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Reapplying and need help with new essay.

Discussion in 'Pre-Medical - MD' started by TXKID, Jun 22, 2001.

  1. TXKID

    TXKID Junior Member
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    I am reapplying for the second time and my GPA and MCAT are fine, but I am not sure how to write another personal statement. Any Advice
     
  2. petunia

    petunia Junior Member

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    i am also considering reapplying. to tell you the truth, i am not going to write another personal statement. i worked really hard on the last one and i'm just going to use it again. does anyone else know anything about this? is it a really bad idea?.....
     
  3. bruinboy2000

    bruinboy2000 Member
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    Typically it's considered a bad idea to use the same personal statement if you're reapplying. The rationalization is that if you didn't get in the first time with your essay than you should make some changes. It's also common practice for med schools to keep your old application on file and it may/ may not be used while evaluating your new application. The last thing you'd want to do is givet hem the idea that you're lazy. ;-)I'm not advocating lying on your personal statement by any means, just change the way you present yourself. I had to apply twice before I got accepted. In my second essay I focused on a few of my activities and went into great depth with them as opposed to worrying about trying to fit every last activity in my essay. Even though I felt my first essay was "perfect" at the time, as I reread it now, I can see how it reads more like a resume and tells less about the subjective qualities I present. Anyway, hope this helps. Good luck.
     
  4. pete.

    pete. Member
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    Just my .02, but I think it's a little risky, and may be misunderstood as lazy. This is especially if you're re-applying to the same schools. I think it would be in your best interest to at lease change a few things - personally, I have completely re-written my essay. After speaking with the dean of admissions and going over my essay w/ her, she made some suggestions of things that the adcom may have wanted to see. It may be worth trying to speak to someone at the schools to which you will apply.

    good luck.
     
  5. mdhopeful

    mdhopeful Senior Member
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    i wouldn't stress too much about the personal essay. most people are pretty conservative in the personal comment, so there can't be too much variation in what people submit. they already know all of your grades, mcat, and extracurriculars, so i wouldn't waste time trying to impress them with achievements. my advice is to just be honest and try and find your voice. if you do, it will likely come through when admissions reads it. good luck.
     
  6. pete.

    pete. Member
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    I'm w/ bruinboy. For reference and suggestion purposes, I had the same issue - I've kept my second essay a little more personal - less like a resume. - hoping for the same result as bruinboy!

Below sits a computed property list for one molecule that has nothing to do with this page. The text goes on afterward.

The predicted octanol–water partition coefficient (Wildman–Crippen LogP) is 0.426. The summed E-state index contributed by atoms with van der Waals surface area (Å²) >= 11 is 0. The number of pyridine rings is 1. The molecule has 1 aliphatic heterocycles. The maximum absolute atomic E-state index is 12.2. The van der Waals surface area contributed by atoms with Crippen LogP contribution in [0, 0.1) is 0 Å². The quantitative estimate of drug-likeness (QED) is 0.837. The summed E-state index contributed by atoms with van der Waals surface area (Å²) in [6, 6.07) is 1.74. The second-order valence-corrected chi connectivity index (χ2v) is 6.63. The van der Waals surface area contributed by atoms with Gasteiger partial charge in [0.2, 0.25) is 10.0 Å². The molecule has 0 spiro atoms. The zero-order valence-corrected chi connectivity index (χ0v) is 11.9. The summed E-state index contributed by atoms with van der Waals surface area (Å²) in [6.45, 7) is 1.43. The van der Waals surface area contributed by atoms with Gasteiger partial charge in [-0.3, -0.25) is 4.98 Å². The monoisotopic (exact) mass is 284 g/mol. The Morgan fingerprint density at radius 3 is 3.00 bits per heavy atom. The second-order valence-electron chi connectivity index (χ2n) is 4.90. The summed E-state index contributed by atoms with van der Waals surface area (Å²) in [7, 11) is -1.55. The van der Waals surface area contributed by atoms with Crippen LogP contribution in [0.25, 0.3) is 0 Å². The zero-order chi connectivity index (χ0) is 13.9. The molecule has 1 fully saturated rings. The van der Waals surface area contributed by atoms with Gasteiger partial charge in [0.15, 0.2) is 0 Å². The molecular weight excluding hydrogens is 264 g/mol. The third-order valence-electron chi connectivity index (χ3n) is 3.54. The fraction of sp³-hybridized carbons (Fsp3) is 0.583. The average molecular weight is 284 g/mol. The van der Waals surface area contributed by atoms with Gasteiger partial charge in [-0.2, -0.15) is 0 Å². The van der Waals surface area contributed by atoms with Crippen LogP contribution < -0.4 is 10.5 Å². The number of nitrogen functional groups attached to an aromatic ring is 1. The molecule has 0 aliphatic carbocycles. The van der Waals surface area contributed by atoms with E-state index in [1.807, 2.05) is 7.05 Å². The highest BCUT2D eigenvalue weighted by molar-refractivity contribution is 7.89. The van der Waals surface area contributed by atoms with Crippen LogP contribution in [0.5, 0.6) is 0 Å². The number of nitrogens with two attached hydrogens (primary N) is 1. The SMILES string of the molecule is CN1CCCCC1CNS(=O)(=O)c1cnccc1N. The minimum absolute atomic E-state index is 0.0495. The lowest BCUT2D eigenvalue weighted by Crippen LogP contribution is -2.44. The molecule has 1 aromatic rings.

:eek:
     
  7. praying4MD

    praying4MD 2K Member
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    Let us in on these well-kept secrets... Please? :)
     
  8. pete.

    pete. Member
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    …sorry, not trying to make anyone beg – just trying to keep it short.

    In my discussions w/ her on my essay, she thought there wasn't enough about committment and desire. In my first essay, that translates to not speaking about how my experiences directly affected my pursuit of medicine. As I mentioned before, my first essay read too much like a resume. I talked about what I did, but said very little about how that experience applied to medicine. I actually left some things out that should have been included, such as additional medical experiences – (no, not the one where my grandmother had cancer and it changed my life) – I've spent years working in a hospital setting along w/ other medically related work experiences.

    In a nutshell, this is what I took away from that conversation w/ her. I needed to spend less time giving them a chronological list of events / experiences in my life. What I needed more of, was how those events (those that were significant) have impacted my pursuit of medicine on a more personal level. I needed to illustrate my commitment better – and for me, that just meant tying everything in. I broke my essay into 5 sections – as follows: 1. Intro 2. Hospital experience 3. Other work experience 4. Preparation experience 5. Conclusion.

    In all of the "experience" sections I made absolutely sure that I was able to illustrate exactly how they tied into my pursuit of medicine. As a non-traditional (out of college for 8 yrs / married w/ kids) this was absolutely necessary. I spoke very little of my college experience because, to be honest – it hasn't really been a significant factor in my desire to become a physician. With 8 yrs outside of college though, I've got tons of relative experience and I have worked toward this for a long time. Don't make the mistake of assuming that just cause you've taken classes for years while married and working full time, that the adcom will understand your commitment – it needs to be pointed out.

    I hope this clears things up, sorry for being long winded. If I had to give anyone advice it would be this: try to be a little less chronological – you will have the opportunity to show all of your experience in the additional section of the ap that allows you to do so – I don't think adcoms want to read the same info twice. My second piece of advice is, again – if you're a second or third time applicant, I would not use the same essay twice. Show some initiative and show the adcom that you are not the same person that applied last year.